She is eight, and she has learned of planets, moons, and stars at the planetarium. Universes so big that the Milky Way is only a grain of sand inside the cosmic beach. Stars--red, dying, bigger than the sun or blue, newborn, younger than the sun--are so big they filled the entire projection screen.
She shares with her father, who was not at the planetarium, and he is proud of what she has learned, the news of freshly discovered science that excites her as much as the knowledge from the tree in the garden: the spinning grandness of creation, the brightness of burning steaming gasses whose light may reach us long after the redness fades.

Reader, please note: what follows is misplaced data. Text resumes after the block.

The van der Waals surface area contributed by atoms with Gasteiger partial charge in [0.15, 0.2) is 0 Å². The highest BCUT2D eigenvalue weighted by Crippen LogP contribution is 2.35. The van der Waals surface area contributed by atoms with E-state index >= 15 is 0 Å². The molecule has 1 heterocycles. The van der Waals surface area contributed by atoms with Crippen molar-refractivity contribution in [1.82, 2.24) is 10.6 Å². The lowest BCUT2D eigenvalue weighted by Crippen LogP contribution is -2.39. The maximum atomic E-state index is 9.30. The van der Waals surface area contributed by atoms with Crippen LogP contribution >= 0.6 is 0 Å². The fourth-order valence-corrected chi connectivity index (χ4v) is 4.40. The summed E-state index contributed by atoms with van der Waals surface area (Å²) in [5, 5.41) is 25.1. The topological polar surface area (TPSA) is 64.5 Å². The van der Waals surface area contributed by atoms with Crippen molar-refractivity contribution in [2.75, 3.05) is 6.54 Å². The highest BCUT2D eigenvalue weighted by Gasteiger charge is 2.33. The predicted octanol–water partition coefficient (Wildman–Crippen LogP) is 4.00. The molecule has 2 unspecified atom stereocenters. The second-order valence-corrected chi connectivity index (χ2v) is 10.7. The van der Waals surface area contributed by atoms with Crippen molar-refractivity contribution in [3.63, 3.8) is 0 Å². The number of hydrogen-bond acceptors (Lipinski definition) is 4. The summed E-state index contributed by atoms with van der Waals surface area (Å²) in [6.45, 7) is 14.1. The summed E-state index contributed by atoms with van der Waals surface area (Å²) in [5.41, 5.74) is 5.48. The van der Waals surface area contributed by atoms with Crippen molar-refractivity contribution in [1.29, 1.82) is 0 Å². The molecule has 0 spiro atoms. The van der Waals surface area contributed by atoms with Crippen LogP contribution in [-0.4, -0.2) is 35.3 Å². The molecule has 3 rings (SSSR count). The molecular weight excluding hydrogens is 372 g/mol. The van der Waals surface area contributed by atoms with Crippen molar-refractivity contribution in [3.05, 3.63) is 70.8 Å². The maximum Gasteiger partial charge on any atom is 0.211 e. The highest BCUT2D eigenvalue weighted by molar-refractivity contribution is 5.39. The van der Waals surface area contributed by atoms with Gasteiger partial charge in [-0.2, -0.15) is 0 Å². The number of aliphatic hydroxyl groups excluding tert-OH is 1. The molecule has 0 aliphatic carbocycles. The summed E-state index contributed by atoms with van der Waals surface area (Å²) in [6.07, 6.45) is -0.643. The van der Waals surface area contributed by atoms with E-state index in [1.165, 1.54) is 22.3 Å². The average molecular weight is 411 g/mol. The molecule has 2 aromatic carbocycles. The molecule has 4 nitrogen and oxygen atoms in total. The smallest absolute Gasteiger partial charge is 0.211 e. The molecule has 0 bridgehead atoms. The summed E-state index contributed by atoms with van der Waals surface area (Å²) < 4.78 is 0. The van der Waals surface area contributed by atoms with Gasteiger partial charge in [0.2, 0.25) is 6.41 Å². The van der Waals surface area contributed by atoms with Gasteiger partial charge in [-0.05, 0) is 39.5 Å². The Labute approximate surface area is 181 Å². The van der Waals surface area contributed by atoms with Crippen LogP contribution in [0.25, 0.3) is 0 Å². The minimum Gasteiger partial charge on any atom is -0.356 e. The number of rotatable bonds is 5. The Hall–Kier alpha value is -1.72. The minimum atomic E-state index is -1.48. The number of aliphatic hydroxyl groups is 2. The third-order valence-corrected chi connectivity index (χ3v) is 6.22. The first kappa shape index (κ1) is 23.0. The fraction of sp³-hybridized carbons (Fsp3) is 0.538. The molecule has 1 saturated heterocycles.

But he wonders. She is learning more and more about our world. Now that the truth is known, as great as the truth may be, will the sun, when she draws it, still be a face with a smile?
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